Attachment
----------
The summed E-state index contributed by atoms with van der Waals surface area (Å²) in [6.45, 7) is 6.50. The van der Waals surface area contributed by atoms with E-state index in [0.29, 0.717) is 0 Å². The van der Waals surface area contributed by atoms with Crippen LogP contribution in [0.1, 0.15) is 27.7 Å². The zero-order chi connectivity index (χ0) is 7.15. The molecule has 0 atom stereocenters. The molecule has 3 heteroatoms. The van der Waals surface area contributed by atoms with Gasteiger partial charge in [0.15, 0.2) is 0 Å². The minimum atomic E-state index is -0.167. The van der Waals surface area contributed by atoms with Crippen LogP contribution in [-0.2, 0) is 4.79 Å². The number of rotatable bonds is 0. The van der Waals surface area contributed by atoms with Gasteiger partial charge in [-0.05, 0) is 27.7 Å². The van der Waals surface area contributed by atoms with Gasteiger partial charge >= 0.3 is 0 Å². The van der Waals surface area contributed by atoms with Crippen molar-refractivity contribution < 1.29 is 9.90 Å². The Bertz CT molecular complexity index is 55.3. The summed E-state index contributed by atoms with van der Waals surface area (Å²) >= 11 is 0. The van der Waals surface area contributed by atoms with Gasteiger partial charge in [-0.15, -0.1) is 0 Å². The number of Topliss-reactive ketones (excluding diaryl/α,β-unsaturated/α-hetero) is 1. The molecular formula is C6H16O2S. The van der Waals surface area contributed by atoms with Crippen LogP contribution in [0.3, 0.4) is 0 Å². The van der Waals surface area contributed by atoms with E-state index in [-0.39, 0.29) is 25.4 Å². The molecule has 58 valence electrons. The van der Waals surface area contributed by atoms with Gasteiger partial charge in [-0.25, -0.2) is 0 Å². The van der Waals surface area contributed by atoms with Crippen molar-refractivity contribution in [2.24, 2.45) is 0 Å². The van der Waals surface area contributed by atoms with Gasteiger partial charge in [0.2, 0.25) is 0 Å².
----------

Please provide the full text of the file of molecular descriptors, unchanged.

The summed E-state index contributed by atoms with van der Waals surface area (Å²) in [6.45, 7) is 6.50. The van der Waals surface area contributed by atoms with E-state index in [0.29, 0.717) is 0 Å². The van der Waals surface area contributed by atoms with Crippen LogP contribution in [0.1, 0.15) is 27.7 Å². The zero-order chi connectivity index (χ0) is 7.15. The molecule has 0 atom stereocenters. The molecule has 3 heteroatoms. The van der Waals surface area contributed by atoms with Gasteiger partial charge in [0.15, 0.2) is 0 Å². The minimum atomic E-state index is -0.167. The van der Waals surface area contributed by atoms with Crippen LogP contribution in [-0.2, 0) is 4.79 Å². The number of rotatable bonds is 0. The van der Waals surface area contributed by atoms with Gasteiger partial charge in [-0.05, 0) is 27.7 Å². The van der Waals surface area contributed by atoms with Gasteiger partial charge >= 0.3 is 0 Å². The van der Waals surface area contributed by atoms with Crippen molar-refractivity contribution < 1.29 is 9.90 Å². The Bertz CT molecular complexity index is 55.3. The summed E-state index contributed by atoms with van der Waals surface area (Å²) >= 11 is 0. The van der Waals surface area contributed by atoms with Gasteiger partial charge in [-0.15, -0.1) is 0 Å². The number of Topliss-reactive ketones (excluding diaryl/α,β-unsaturated/α-hetero) is 1. The molecular formula is C6H16O2S. The van der Waals surface area contributed by atoms with Crippen LogP contribution in [0.3, 0.4) is 0 Å². The van der Waals surface area contributed by atoms with E-state index in [-0.39, 0.29) is 25.4 Å². The molecule has 58 valence electrons. The van der Waals surface area contributed by atoms with Gasteiger partial charge in [-0.25, -0.2) is 0 Å². The van der Waals surface area contributed by atoms with Crippen molar-refractivity contribution in [2.24, 2.45) is 0 Å². The van der Waals surface area contributed by atoms with Gasteiger partial charge in [0.2, 0.25) is 0 Å².